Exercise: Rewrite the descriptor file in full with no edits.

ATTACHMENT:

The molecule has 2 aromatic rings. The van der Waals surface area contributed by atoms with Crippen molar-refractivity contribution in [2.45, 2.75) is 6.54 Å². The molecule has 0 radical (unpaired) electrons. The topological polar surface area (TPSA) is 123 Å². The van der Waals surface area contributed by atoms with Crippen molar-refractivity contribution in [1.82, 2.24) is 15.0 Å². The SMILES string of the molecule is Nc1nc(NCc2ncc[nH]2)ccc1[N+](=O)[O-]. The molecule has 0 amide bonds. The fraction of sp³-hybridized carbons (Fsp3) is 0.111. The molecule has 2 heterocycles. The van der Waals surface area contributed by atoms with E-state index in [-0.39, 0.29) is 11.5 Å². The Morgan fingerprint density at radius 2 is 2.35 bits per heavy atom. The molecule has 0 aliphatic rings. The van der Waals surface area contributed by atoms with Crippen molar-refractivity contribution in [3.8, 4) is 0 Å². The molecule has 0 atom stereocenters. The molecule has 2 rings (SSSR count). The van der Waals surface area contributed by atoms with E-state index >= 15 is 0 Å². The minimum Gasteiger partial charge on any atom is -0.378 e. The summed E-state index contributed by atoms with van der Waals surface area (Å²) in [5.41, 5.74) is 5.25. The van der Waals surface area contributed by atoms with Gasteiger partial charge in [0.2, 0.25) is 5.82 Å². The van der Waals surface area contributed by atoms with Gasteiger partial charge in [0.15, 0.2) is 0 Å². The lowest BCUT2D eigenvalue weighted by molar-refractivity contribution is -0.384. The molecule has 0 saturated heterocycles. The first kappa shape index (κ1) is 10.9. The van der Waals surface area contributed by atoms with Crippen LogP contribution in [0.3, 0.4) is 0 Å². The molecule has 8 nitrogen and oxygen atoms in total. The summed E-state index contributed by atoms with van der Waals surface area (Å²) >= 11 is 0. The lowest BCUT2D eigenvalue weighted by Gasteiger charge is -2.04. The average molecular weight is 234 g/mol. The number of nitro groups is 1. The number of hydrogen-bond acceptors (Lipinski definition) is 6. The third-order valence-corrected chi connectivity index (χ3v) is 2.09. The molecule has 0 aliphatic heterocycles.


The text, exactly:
The molecule has 2 aromatic rings. The van der Waals surface area contributed by atoms with Crippen molar-refractivity contribution in [2.45, 2.75) is 6.54 Å². The molecule has 0 radical (unpaired) electrons. The topological polar surface area (TPSA) is 123 Å². The van der Waals surface area contributed by atoms with Crippen molar-refractivity contribution in [1.82, 2.24) is 15.0 Å². The SMILES string of the molecule is Nc1nc(NCc2ncc[nH]2)ccc1[N+](=O)[O-]. The molecule has 0 amide bonds. The fraction of sp³-hybridized carbons (Fsp3) is 0.111. The molecule has 2 heterocycles. The van der Waals surface area contributed by atoms with E-state index in [-0.39, 0.29) is 11.5 Å². The Morgan fingerprint density at radius 2 is 2.35 bits per heavy atom. The molecule has 0 aliphatic rings. The van der Waals surface area contributed by atoms with Crippen molar-refractivity contribution in [3.8, 4) is 0 Å². The molecule has 0 atom stereocenters. The molecule has 2 rings (SSSR count). The van der Waals surface area contributed by atoms with E-state index >= 15 is 0 Å². The minimum Gasteiger partial charge on any atom is -0.378 e. The summed E-state index contributed by atoms with van der Waals surface area (Å²) in [5.41, 5.74) is 5.25. The van der Waals surface area contributed by atoms with Gasteiger partial charge in [0.2, 0.25) is 5.82 Å². The van der Waals surface area contributed by atoms with Gasteiger partial charge in [0.15, 0.2) is 0 Å². The lowest BCUT2D eigenvalue weighted by molar-refractivity contribution is -0.384. The molecule has 0 saturated heterocycles. The first kappa shape index (κ1) is 10.9. The van der Waals surface area contributed by atoms with Crippen LogP contribution in [0.3, 0.4) is 0 Å². The molecule has 8 nitrogen and oxygen atoms in total. The summed E-state index contributed by atoms with van der Waals surface area (Å²) >= 11 is 0. The lowest BCUT2D eigenvalue weighted by Gasteiger charge is -2.04. The average molecular weight is 234 g/mol. The number of nitro groups is 1. The number of hydrogen-bond acceptors (Lipinski definition) is 6. The third-order valence-corrected chi connectivity index (χ3v) is 2.09. The molecule has 0 aliphatic heterocycles.